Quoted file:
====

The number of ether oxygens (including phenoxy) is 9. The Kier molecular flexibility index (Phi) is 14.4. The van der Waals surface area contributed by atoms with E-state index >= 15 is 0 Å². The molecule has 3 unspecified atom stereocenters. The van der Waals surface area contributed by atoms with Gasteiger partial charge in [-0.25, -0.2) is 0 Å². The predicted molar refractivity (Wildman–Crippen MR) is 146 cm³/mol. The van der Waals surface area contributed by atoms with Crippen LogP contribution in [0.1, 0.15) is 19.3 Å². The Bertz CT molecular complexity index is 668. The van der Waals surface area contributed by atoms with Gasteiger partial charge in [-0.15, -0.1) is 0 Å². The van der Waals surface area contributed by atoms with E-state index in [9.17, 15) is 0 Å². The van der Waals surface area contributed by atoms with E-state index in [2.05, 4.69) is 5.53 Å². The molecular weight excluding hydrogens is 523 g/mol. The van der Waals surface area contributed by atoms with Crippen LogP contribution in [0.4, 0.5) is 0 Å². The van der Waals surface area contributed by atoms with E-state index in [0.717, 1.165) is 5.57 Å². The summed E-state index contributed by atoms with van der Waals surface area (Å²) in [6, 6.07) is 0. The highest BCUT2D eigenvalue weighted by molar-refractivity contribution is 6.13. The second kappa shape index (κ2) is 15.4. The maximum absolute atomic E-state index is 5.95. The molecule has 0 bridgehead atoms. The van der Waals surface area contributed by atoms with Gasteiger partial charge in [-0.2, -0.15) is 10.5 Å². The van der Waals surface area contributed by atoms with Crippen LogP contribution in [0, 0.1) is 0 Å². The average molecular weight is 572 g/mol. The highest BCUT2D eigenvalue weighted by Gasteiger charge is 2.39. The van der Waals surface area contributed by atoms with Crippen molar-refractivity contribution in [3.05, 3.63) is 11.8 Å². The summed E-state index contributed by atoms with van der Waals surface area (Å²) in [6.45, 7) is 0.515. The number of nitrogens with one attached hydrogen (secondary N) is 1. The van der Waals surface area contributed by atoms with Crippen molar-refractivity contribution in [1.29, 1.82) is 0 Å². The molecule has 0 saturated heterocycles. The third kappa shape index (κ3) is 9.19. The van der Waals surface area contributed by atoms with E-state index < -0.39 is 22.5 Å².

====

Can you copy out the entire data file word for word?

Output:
The number of ether oxygens (including phenoxy) is 9. The Kier molecular flexibility index (Phi) is 14.4. The van der Waals surface area contributed by atoms with E-state index >= 15 is 0 Å². The molecule has 3 unspecified atom stereocenters. The van der Waals surface area contributed by atoms with Gasteiger partial charge in [-0.25, -0.2) is 0 Å². The predicted molar refractivity (Wildman–Crippen MR) is 146 cm³/mol. The van der Waals surface area contributed by atoms with Crippen LogP contribution in [0.1, 0.15) is 19.3 Å². The Bertz CT molecular complexity index is 668. The van der Waals surface area contributed by atoms with Gasteiger partial charge in [-0.15, -0.1) is 0 Å². The van der Waals surface area contributed by atoms with E-state index in [9.17, 15) is 0 Å². The van der Waals surface area contributed by atoms with E-state index in [2.05, 4.69) is 5.53 Å². The molecular weight excluding hydrogens is 523 g/mol. The van der Waals surface area contributed by atoms with Crippen LogP contribution in [0.4, 0.5) is 0 Å². The van der Waals surface area contributed by atoms with E-state index in [0.717, 1.165) is 5.57 Å². The summed E-state index contributed by atoms with van der Waals surface area (Å²) in [6, 6.07) is 0. The highest BCUT2D eigenvalue weighted by molar-refractivity contribution is 6.13. The second kappa shape index (κ2) is 15.4. The maximum absolute atomic E-state index is 5.95. The molecule has 0 bridgehead atoms. The van der Waals surface area contributed by atoms with Gasteiger partial charge in [-0.2, -0.15) is 10.5 Å². The van der Waals surface area contributed by atoms with Crippen LogP contribution in [0, 0.1) is 0 Å². The average molecular weight is 572 g/mol. The highest BCUT2D eigenvalue weighted by Gasteiger charge is 2.39. The van der Waals surface area contributed by atoms with Crippen molar-refractivity contribution in [3.05, 3.63) is 11.8 Å². The summed E-state index contributed by atoms with van der Waals surface area (Å²) in [6.45, 7) is 0.515. The number of nitrogens with one attached hydrogen (secondary N) is 1. The van der Waals surface area contributed by atoms with Crippen molar-refractivity contribution in [1.29, 1.82) is 0 Å². The molecule has 0 saturated heterocycles. The third kappa shape index (κ3) is 9.19. The van der Waals surface area contributed by atoms with E-state index < -0.39 is 22.5 Å².